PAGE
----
To do that will require continuing the governor’s ongoing interest to help leverage talent in the University of Illinois System and other universities in a new way, Augustine explained. He added that the University of Illinois System, its individual campuses—especially nearby UIC and others in the system, and other universities such as Northwestern University and the University of Chicago will work together not only to help establish the innovation campus but to tap into its advantages.

Officials expect the labs will attract 90 new faculty members and 1,800 students.

Corporate partnership is critical to establish a “critical mass” for research and development, Augustine said. The network of university and corporate partnerships is called the Illinois Innovation Network (IIN).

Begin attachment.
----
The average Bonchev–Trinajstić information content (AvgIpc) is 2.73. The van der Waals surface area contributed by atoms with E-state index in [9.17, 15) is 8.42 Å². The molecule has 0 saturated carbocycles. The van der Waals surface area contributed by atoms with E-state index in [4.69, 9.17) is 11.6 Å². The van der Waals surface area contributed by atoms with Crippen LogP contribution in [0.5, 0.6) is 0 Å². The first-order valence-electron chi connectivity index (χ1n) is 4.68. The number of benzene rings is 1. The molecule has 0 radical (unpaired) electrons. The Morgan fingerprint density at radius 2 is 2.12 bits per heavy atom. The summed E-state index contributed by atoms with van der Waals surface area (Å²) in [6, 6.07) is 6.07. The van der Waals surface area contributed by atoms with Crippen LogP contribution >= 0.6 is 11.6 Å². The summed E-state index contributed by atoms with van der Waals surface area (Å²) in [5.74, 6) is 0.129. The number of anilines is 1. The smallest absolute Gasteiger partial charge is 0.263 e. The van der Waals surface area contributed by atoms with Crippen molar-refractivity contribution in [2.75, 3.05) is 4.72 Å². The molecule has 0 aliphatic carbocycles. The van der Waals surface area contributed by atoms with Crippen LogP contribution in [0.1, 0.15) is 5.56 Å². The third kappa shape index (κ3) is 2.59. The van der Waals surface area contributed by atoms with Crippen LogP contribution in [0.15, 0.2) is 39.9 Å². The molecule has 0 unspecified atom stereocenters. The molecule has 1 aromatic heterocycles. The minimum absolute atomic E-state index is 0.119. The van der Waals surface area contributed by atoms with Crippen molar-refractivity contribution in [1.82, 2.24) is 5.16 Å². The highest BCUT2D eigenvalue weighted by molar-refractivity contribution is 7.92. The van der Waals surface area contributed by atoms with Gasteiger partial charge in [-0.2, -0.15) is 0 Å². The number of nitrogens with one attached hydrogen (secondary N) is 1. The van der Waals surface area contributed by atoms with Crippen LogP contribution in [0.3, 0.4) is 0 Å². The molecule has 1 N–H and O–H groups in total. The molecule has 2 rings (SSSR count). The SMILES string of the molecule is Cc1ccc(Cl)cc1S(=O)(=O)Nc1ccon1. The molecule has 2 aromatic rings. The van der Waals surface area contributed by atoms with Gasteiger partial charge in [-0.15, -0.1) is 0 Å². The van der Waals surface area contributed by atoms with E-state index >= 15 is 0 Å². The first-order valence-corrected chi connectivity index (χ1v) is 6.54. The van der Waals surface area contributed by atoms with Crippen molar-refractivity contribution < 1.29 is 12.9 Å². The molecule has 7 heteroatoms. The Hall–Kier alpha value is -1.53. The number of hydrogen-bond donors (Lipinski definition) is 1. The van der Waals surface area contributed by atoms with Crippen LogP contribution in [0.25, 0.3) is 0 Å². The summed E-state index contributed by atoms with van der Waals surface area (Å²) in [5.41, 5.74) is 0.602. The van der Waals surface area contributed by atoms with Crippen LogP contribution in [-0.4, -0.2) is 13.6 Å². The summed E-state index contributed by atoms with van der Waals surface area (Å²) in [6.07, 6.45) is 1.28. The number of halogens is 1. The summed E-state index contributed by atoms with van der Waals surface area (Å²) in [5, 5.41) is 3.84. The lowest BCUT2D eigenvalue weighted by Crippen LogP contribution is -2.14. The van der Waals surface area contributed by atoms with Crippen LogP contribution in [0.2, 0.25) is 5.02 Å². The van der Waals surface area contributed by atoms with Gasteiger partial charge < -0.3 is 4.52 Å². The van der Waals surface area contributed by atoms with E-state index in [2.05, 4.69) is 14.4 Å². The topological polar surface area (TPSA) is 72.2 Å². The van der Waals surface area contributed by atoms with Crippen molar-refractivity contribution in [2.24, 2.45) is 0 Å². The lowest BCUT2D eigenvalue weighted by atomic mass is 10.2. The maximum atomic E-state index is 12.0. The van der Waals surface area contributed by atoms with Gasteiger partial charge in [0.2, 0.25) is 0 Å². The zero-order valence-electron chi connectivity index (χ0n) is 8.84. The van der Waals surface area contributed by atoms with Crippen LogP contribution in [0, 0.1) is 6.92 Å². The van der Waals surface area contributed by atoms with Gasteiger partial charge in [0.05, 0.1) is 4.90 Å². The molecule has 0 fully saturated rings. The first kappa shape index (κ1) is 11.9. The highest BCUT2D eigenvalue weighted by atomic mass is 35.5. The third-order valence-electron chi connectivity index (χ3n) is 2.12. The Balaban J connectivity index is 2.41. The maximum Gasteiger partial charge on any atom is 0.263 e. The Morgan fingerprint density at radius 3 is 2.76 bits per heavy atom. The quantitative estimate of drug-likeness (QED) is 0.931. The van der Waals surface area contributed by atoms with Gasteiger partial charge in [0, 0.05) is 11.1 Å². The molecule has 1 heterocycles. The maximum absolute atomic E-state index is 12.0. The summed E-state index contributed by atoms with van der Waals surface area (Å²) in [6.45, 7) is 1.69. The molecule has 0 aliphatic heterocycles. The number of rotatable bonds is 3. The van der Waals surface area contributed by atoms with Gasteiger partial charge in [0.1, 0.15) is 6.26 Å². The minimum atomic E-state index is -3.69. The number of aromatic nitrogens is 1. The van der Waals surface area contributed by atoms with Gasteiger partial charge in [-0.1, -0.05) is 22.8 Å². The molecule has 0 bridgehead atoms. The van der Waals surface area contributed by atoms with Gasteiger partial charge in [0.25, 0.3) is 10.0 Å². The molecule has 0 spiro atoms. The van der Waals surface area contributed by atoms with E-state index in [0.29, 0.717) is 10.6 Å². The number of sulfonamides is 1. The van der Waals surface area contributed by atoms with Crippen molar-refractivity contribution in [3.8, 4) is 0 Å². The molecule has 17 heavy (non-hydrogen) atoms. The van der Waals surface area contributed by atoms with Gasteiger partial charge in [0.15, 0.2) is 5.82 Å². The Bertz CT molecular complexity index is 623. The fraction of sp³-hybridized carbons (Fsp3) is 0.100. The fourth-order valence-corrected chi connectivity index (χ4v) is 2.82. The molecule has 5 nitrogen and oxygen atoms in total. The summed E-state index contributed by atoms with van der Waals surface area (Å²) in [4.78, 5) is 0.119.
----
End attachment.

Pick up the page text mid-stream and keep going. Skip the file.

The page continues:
“We expect to attract private partners—those who are or want to be involved in this unique research,” he said.

The attraction lies in the location.

“Chicago is a global city,” he continued. “It is the capital of the Midwest, a place where our students come from, a place that draws talent.”

Cornell example

Establishing an urban tech center is not a new idea. Cornell Tech in New York City, for example, began as an initiative of New York City’s then-Mayor Michael Bloomberg in 2008 and became operational in 2012.

Officials will develop the DPI concept as part of a larger project being mapped by Chicago-based Related Midwest. The development company describes it as a mixed-use project that will include residential, commercial, institutional, cultural, and recreational uses. It will include 40% green and open space and a half-mile of developed riverfront, expanding the city’s existing Riverwalk.

According to Related Midwest, the project would connect to the city’s central business district via transit lines while providing bike-friendly streets.

The 78 designation